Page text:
Recent studies have revealed that certain proteins in your blood can be predictors of diseases years down the road. The blood test called SOBA (Soluble Oligomer Binding Assay) can detect toxic oligomers in blood of patients with Alzheimer’s disease, Type 2 Diabetes and Parkinson’s among others.
Researchers from the University of Washington developed this laboratory test that can potentially detect diseases years before symptoms develop. Oligomers are a soluble protein species that are deformed and toxic to cells. These toxic oligomers can lead to a variety of downstream effects that can begin 10 to 20 years before the start of symptoms.
The research team used blood samples from 310 participants who made some of their medical records and blood samples available for Alzheimer’s research. Participants were divided into groups that identified as having no signs of cognitive impairment, mild cognitive impairment, Alzheimer’s disease, or another form of dementia. It turned out that participants with mild cognitive impairment and moderate to severe Alzheimer’s had detectable levels of oligomers in their blood.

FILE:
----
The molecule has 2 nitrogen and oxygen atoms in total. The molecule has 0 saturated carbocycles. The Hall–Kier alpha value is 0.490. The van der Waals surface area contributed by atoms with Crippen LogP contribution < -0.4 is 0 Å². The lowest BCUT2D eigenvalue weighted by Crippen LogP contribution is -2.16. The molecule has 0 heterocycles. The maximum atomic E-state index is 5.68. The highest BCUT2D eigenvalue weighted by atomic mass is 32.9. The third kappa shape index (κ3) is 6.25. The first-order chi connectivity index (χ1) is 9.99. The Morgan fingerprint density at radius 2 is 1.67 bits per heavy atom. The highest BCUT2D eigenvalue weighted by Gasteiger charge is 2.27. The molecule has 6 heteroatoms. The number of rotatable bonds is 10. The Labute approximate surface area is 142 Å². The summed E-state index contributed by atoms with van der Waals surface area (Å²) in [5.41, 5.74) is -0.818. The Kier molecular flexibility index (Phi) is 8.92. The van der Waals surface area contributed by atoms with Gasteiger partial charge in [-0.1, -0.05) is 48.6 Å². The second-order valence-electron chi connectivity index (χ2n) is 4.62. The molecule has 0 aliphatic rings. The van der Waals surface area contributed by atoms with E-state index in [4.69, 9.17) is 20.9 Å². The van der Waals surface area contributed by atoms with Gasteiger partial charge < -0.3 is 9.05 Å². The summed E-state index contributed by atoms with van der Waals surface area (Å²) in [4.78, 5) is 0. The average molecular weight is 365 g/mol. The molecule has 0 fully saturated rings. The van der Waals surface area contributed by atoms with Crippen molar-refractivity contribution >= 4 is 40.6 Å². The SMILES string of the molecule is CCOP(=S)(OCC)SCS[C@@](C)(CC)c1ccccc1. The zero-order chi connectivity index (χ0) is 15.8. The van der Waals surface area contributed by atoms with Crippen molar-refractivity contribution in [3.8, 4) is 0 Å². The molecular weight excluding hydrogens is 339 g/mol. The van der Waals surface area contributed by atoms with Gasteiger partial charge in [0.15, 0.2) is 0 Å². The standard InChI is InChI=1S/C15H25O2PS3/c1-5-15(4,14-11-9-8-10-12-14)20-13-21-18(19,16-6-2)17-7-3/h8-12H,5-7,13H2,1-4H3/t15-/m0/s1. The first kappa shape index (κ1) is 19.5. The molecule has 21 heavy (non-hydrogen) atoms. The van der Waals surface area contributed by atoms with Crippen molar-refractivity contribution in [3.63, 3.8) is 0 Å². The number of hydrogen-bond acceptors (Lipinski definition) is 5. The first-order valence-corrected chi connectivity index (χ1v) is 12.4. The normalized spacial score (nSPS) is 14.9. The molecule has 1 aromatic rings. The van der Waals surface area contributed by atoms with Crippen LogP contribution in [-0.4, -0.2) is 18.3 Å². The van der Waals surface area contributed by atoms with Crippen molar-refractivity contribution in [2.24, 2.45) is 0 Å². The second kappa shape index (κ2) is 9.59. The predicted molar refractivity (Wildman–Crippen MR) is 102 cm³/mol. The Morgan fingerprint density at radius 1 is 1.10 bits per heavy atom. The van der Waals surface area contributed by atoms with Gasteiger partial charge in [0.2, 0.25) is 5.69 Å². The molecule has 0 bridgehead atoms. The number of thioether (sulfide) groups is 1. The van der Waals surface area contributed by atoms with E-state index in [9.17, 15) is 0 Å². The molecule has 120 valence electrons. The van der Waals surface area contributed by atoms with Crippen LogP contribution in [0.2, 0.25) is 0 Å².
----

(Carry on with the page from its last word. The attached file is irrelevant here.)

Researchers concluded that amyloid oligomers may play a role in the earliest stages in the development of Alzheimer’s disease by damaging the neurons and causing cell death which can lead to Alzheimer’s. The SOBA test works by focusing on a unique property of toxic oligomers using samples of either cerebrospinal fluid or blood.
The results of this research suggest that SOBA can detect the probability of Alzheimer’s disease early. Early diagnosis allows doctors to intervene before irreparable damage occurs and up to 20 years before the presentation of symptoms of Alzheimer’s and other amyloid diseases like Parkinson’s and Type 2 diabetes.